Lesson Trial Runs
Last updated on 2022-06-10 | Edit this page
Teaching a lesson for the first time is an important intermediate step in the lesson development process. During the break between the first and second parts of this training, we ask trainees to teach part of the lesson they have been designing to a real audience. The purpose of this task is to gather feedback at an early stage of the development process, and to reflect on how well the tested lesson content meets the objectives that we defined for it.
On this page, we provide details of the task and some guidance on what feedback/information to collect while testing out the lesson content.
During the first stages of the training, you will have completed the
early stages of design and development of a episode of your new lesson.
After completing the exercises in the training sessions, you should have
identified a target audience for the lesson, defined objectives for the
lesson and for a particular episode within it, designed exercises to
assess learner progress towards the episode objectives, and outlined a
narrative to lead learners through that episode. You should use the
trial run as an opportunity to teach this episode of your lesson to a
real audience. Note that it will probably be helpful to spend some time
writing some of the supporting information for your lesson for this
trial run. For example, if you did not have time to finish writing the
setup instructions for your lesson in the
file, you should try to complete these and share them with your learners
before the trial run.
During the training, you should have been working on consecutive episodes in your lesson. Use the trail run as an opportunity for you to test the lesson content together, with each trainee teaching the episode they have been working on during the training in a single trial run event. This will give you an opportunity to observe each other teaching, to help each other gather feedback and information to help improve the lesson (see below), and to identify any gaps or overlaps that become apparent when moving from one episode to the next.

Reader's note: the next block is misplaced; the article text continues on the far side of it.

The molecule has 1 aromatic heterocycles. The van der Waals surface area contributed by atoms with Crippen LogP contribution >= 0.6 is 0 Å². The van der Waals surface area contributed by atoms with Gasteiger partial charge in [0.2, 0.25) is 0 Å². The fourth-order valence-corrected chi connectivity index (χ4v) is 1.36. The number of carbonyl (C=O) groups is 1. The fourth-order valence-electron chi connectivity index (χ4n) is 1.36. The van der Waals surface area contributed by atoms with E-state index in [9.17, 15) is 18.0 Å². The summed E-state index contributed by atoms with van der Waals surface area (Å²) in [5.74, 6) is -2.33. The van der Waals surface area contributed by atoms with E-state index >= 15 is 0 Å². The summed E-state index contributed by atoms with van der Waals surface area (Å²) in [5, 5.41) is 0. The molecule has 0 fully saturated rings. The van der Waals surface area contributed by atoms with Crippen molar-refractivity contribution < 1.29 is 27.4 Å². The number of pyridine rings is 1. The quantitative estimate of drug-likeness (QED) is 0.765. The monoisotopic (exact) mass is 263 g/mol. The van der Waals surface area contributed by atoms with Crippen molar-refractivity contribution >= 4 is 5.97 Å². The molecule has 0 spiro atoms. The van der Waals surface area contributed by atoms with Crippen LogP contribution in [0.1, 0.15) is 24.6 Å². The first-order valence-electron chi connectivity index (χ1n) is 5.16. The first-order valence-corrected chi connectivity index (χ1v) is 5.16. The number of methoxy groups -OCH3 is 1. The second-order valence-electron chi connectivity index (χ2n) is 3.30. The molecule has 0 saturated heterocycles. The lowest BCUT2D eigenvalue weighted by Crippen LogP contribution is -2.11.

We ask you to collect a lot of information during the trial run (see below), and it will be difficult to do this while also devoting yourself to delivering the lesson. For that reason, we recommend that you try to find someone who can attend your trial run as an observer, to take notes and give you feedback from their perspective. Ideally, this would be someone who you work with and who is already familiar with the topic that will be taught in your lesson episode. That will make it easier for them to provide their own insights, and to properly capture details in the notes they take during the trial run. If you are unable to recruit a colleague or peer to do this for your trial run, please discuss it with your trainers and/or send an email to firstname.lastname@example.org to request support.
During the trial run, it will be helpful to take notes to answer the following questions:
- How long did it take to teach the episode?
- How long did learners need to complete each exercise?